Valentine’s Day sparks a lot of expectations, pressures, and overindulgences. It raises very serious questions like, “Why do some people think that adding pink and red heart wrappings to crappy chocolates will transform them into a symbols of love?”. I like good chocolate and good people. And I love one really good man. It would seem that I would be a wonderful candidate for Valentine’s Day fever, but truthfully I have never connected with the “holiday”.
I generally find that on Valentine’s Day people can be separated into two categories based on how they will “celebrate” the occasion: those who are single and those who are in some kind of romantic entanglements. What about those of us who would like to express love in a more organic and less coerced fashion? Where do we fit in? The only answer I have is we don’t. At least not on February 14th.
For the past four years, I have been in a relationship and have yet to celebrate Valentine’s Day. Each year, either my boyfriend (who has now been upgraded to Husband) or I have had an evening class, work, or some other activity that allowed us to gracefully skip over the day altogether. However, this has made conversations with friends on both sides of the Valentine’s Day dichotomy very awkward.
With single friends, the conversations go something like this:
Single friend: So what are you and Will doing for Valentine’s Day? (They have that overly excited Disney look in their eyes like I’m about to describe something magical)
Me: Well, Will is working so I’ll probably hit to the gym and go the grocery store.
Single Friend: (Deflated they stare blankly as they unsuccessfully attempt to come up with something to make me feel better)
Me: It’s ok. I’m looking forward to having the gym and grocery store to myself. What are you going to do?
This is awkward for several reasons. First I unintentionally steal the pity thunder from the single friend. They no longer feel that they can openly complain about not having someone special to celebrate with on Valentine’s Day. Also, they probably secretly hate me for not taking full advantage of my relationship status on such an occasion. Second, they made really awesome plans with their single friends and now have to scramble to find a way to tell me about it without inviting me because obviously they can’t have a person in a relationship crashing their singles party.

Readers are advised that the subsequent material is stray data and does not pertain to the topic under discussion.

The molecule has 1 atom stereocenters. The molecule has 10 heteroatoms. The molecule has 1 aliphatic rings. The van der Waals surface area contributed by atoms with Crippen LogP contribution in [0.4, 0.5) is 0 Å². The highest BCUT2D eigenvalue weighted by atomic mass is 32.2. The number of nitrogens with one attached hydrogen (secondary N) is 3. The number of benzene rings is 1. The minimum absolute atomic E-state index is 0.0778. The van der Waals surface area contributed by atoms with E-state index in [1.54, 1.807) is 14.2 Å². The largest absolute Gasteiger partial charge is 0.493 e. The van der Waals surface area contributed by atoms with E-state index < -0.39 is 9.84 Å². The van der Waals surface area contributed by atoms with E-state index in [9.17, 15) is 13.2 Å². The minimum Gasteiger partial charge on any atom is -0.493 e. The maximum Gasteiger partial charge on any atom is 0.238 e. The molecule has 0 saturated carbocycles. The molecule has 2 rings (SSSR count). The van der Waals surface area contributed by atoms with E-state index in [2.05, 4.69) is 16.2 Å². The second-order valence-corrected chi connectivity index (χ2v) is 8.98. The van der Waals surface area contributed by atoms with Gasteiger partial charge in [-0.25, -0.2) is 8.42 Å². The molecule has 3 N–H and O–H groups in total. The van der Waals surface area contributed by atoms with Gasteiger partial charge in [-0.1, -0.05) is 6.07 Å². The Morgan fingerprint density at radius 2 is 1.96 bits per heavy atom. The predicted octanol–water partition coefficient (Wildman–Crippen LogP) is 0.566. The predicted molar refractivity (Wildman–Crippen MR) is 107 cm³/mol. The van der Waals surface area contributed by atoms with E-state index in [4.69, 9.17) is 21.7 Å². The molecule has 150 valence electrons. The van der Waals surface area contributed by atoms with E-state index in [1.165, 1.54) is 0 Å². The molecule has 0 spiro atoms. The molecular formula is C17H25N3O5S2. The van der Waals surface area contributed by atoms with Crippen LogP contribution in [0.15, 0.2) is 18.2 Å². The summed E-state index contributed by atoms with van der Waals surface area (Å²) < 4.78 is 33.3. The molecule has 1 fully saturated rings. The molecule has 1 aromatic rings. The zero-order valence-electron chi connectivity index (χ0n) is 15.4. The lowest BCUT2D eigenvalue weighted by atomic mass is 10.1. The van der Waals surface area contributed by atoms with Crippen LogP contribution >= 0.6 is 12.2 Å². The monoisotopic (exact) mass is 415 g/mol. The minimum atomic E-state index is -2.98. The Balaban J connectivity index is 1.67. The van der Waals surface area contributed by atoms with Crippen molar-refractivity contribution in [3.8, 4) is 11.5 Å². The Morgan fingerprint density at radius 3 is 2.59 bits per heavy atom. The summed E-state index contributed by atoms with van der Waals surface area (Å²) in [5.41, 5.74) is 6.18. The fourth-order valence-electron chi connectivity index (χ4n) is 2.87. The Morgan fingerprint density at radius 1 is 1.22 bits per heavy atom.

The conversations with friends in romantic entanglements go something like this:
Unavailable Friend: I’m going to surprise Sean with homemade, heart-shaped waffles with strawberries and whipped cream. Then, I’m giving him tickets to the big game later this week. He has a surprise for me Valentine’s night. I can’t wait to find out what it is! (Blah, blah, blah…)
So what are you and Will doing?
Me: Wow. Well, actually I have class and I’m not sure what Will is up to…
Unavailable Friend: Oh, I guess there is always next year…
This conversation is just as unpleasant as the previous one. While I describe my not-so-grand Valentine’s Day plans, I can see my friend’s body language become very uncomfortable as they secretly question the stability of my relationship. Great. My unavailable friends feel bad for me. All of the sudden I become the object of their unwanted pity, or worse, their personal project. They automatically assume that their significant other is so much better than mine because they have romantic, yet cliché Valentine’s Day plans.
For the fifth year in a row, my Husband and I will not be celebrating Valentine’s Day together. He will be in class again (this time for Grad school), and I will probably go to the gym. I feel very comfortable with this. My husband feels very comfortable with this. But no one else seems to be. How do we explain this to friends on either side of Valentine’s Day? I have no idea.
I understand why so many people feel immense pressure on Valentine’s Day. Valentine’s Day is a bully. A big mean unavoidable bully, wrapped up in red and pink cellophane carrying chocolates and flowers. I for one am tired of being bullied.